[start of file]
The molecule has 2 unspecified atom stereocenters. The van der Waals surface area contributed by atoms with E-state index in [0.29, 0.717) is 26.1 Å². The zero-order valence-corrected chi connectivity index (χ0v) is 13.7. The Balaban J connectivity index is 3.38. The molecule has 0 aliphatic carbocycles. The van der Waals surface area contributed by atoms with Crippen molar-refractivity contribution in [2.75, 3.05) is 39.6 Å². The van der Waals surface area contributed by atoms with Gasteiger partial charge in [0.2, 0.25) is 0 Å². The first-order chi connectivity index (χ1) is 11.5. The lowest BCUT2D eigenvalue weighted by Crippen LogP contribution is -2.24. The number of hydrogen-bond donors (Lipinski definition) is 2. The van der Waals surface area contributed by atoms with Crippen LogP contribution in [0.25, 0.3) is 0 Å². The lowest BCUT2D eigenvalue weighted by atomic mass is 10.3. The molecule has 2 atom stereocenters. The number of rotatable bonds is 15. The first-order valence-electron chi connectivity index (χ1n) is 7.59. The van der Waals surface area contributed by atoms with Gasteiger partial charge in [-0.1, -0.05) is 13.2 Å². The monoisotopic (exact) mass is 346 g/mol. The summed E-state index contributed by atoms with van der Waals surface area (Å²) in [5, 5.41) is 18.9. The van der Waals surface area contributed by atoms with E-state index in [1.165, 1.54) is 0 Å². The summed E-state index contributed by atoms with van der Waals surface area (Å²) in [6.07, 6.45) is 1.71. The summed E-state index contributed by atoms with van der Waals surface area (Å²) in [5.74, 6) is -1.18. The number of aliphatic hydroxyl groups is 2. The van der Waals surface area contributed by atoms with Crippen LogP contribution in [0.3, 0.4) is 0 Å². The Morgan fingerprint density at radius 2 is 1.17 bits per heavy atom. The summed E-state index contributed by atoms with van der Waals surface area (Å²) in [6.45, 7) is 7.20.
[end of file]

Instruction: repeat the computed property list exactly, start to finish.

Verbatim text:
The molecule has 2 unspecified atom stereocenters. The van der Waals surface area contributed by atoms with E-state index in [0.29, 0.717) is 26.1 Å². The zero-order valence-corrected chi connectivity index (χ0v) is 13.7. The Balaban J connectivity index is 3.38. The molecule has 0 aliphatic carbocycles. The van der Waals surface area contributed by atoms with Crippen molar-refractivity contribution in [2.75, 3.05) is 39.6 Å². The van der Waals surface area contributed by atoms with Gasteiger partial charge in [0.2, 0.25) is 0 Å². The first-order chi connectivity index (χ1) is 11.5. The lowest BCUT2D eigenvalue weighted by Crippen LogP contribution is -2.24. The number of hydrogen-bond donors (Lipinski definition) is 2. The van der Waals surface area contributed by atoms with Crippen LogP contribution in [0.25, 0.3) is 0 Å². The lowest BCUT2D eigenvalue weighted by atomic mass is 10.3. The molecule has 2 atom stereocenters. The number of rotatable bonds is 15. The first-order valence-electron chi connectivity index (χ1n) is 7.59. The van der Waals surface area contributed by atoms with Gasteiger partial charge in [-0.1, -0.05) is 13.2 Å². The monoisotopic (exact) mass is 346 g/mol. The summed E-state index contributed by atoms with van der Waals surface area (Å²) in [5, 5.41) is 18.9. The van der Waals surface area contributed by atoms with E-state index in [1.165, 1.54) is 0 Å². The summed E-state index contributed by atoms with van der Waals surface area (Å²) in [6.07, 6.45) is 1.71. The summed E-state index contributed by atoms with van der Waals surface area (Å²) in [5.74, 6) is -1.18. The number of aliphatic hydroxyl groups is 2. The van der Waals surface area contributed by atoms with Crippen LogP contribution in [0.3, 0.4) is 0 Å². The Morgan fingerprint density at radius 2 is 1.17 bits per heavy atom. The summed E-state index contributed by atoms with van der Waals surface area (Å²) in [6.45, 7) is 7.20.